END OF THE WORLD: "21" December 2012?????!?!?!?
So asked the spelling-challenged and punctuationally inventive teenager on Yahoo! Answers — that freewheeling forum of desperate questions, dumb advice, and comically wrong-headed misinformation. The "Mayan calender aparently said that," she continued, "but I'm only 15. I don't want to die early! Shall I just give up on all my school work 'cos theres no point!"
Sorry to say, "saskia," but you're right. You've got just three years, eight months, and 25 days left: enough time to get your driver's license, maybe, but forget about reaching drinking age. The end times do indeed commence on December 21, 2012. That's the "end date" of the Mesoamerican Long Count calendar that's been ticking away silently for five millennia.
On that date, this fragile blue orb of ours will suddenly cease to be a very fun place to live. Interloping planets will victimize our solar system with gravitational chaos. The Earth's magnetic poles will go on the fritz. Our life-giving verdure will be baked to a crisp by the sun's violent radiation. Gargantuan tsunamis will flood the high Himalayas with crushing walls of cosmically sloshing seawater, earthquakes will cleave the ground, and six billion terrified earthlings will teem the streets and riot, driven mad with fear. And then . . . nothingness.
Actually, not really.
Every once in a while, Yahoo! Answers does offer up a grain of truth. Wrote one wise user in response to saskia's tremulous query: "It's not true. Relax and do your homework."
Many other people, however, have yet to get the message. Google "2012" and there are 233,000,000 hits. Try "2012 doomsday" or "2012 prophecy" or "2012 predictions" or "2012 end of the world" and you're flooded with results. On more than 600,000 Web sites — survive2012.com, 2012endofdays.org, december212012.com, etc. — discussion both eager and fearful rages about the astronomical, astrological, and religio-historic ramifications of the coming eschaton supposedly foreseen by Mayan mystics.
The fervor is pumped by ceaseless specials on the History Channel exploring the "disturbing prophecies" set to come true just three years hence. On YouTube, amateur documentaries of dubious scientific rigor proliferate. On Amazon, one can purchase dozens of books like 2012: The Return of Quetzalcoatl and The Complete Idiot's Guide to 2012.
This coming November, 2012 — a big-budget popcorn flick directed by master of disaster Roland Emmerich — will open in theaters. Watch the trailer, in which those awesome tidal waves lay waste to a Buddhist monastery high on a Himalayan peak, at whowillsurvive2012.com. Or lose yourself in the film's spin-off promo sites: home page for the bogus Institute for Human Continuity or thisistheend.com, at which Woody Harrelson's crackpot survivalist character posts videos proffering his theories on pole reversal, Kukulcan, and the "Doomsday Vault" seed bank.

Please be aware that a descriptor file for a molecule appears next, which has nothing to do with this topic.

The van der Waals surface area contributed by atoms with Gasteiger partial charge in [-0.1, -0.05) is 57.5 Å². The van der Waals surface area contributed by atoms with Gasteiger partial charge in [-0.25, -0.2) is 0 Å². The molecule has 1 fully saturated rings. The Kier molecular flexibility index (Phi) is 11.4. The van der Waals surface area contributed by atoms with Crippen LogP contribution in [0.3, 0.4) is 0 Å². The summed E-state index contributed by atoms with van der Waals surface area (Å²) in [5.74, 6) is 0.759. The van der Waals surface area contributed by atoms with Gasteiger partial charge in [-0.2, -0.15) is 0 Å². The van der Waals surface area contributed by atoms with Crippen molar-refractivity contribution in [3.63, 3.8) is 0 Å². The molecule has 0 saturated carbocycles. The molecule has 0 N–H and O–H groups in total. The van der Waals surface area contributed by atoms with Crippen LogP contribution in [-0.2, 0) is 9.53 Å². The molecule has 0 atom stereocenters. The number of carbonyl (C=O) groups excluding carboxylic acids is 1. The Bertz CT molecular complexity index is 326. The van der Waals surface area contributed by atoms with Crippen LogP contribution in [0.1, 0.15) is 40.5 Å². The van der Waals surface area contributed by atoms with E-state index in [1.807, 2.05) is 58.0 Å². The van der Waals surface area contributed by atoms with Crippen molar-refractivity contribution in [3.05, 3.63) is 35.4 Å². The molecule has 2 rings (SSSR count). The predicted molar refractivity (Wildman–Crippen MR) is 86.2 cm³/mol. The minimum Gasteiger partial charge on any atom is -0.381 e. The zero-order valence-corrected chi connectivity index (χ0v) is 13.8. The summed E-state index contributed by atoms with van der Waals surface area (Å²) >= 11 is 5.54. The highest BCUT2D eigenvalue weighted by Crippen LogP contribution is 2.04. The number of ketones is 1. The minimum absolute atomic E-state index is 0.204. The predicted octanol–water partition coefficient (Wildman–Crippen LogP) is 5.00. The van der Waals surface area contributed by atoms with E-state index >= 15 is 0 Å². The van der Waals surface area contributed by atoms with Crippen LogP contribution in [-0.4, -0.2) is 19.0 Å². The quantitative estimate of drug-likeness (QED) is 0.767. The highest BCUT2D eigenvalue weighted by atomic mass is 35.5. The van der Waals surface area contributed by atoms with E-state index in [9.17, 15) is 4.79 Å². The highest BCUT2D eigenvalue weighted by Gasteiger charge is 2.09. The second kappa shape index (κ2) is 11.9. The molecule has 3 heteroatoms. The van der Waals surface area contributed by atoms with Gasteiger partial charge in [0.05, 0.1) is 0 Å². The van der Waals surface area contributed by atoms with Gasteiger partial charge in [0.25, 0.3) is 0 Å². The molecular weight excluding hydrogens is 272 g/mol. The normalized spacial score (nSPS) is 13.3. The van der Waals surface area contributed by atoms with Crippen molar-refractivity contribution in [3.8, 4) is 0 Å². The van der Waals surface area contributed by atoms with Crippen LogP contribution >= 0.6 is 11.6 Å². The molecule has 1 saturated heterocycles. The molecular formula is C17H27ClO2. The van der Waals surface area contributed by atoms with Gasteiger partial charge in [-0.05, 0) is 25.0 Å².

It's all a lot of fun. It just doesn't happen to be true.
There's no mystery as to why so many are flogging the 2012 apocalypse. After all, says Marc Zender, a Mayan expert who lectures in Harvard's archaeology department, "There's a lot more cash to be made with 2012, or end of the world, or 'harmonic convergence,' than with the more dry analysis."
What's interesting is why so many people seem to be buying into it so wholeheartedly. Millenarianism is nothing new, of course. Heck, barely a decade ago people were in full hair-on-fire panic about the catastrophic implications of Y2K — a harmless flipping of the seemingly self-perpetuating Gregorian calendar.
Why do we continue to work ourselves up about this stuff? Is apocalyptic anticipation hard-wired into humans? Do some people simply crave the excitement? Or do certain folks deal with the psychic stress of bad times — like, say, the ones we're currently muddling through — by looking for an "escape" on the horizon, by craving oblivion?
Comedian Patton Oswalt has a great bit about witnessing the apocalypse firsthand. The downside is obvious: a fiery, white-hot death. The upside? A table reserved in the "VIP section of eternity."
Everyone up there is like, "Hey, how'd you die?" And they're like, "Bus accident," and "How'd you die?" And they're like, "Fire ants." Then they go, "How'd you die, man?" "How'd I die? In the fucking apocalypse! Oh my God, it was awesome!"
Fun times! And, hey, it still could happen. But if so it's more likely to come about thanks to policy hangovers from the Bush administration than because of any Mayan prophecy.
"We have reams of things the Maya wrote about their calendar and considered significant," says Zender. "They don't talk about the 2012 date. It's not surprising, because it was so far off that it wouldn't have meant anything to them, really. There's no indication whatsoever, on any of the stone monuments or any of the texts, that 2012 was a matter of concern for them."
Okay, then. But some have posited that the switchover of the Long Count calendar presages not an end times, per se, but more of a spiritual upheaval — mass change in consciousness. Did the Mayans say anything about that?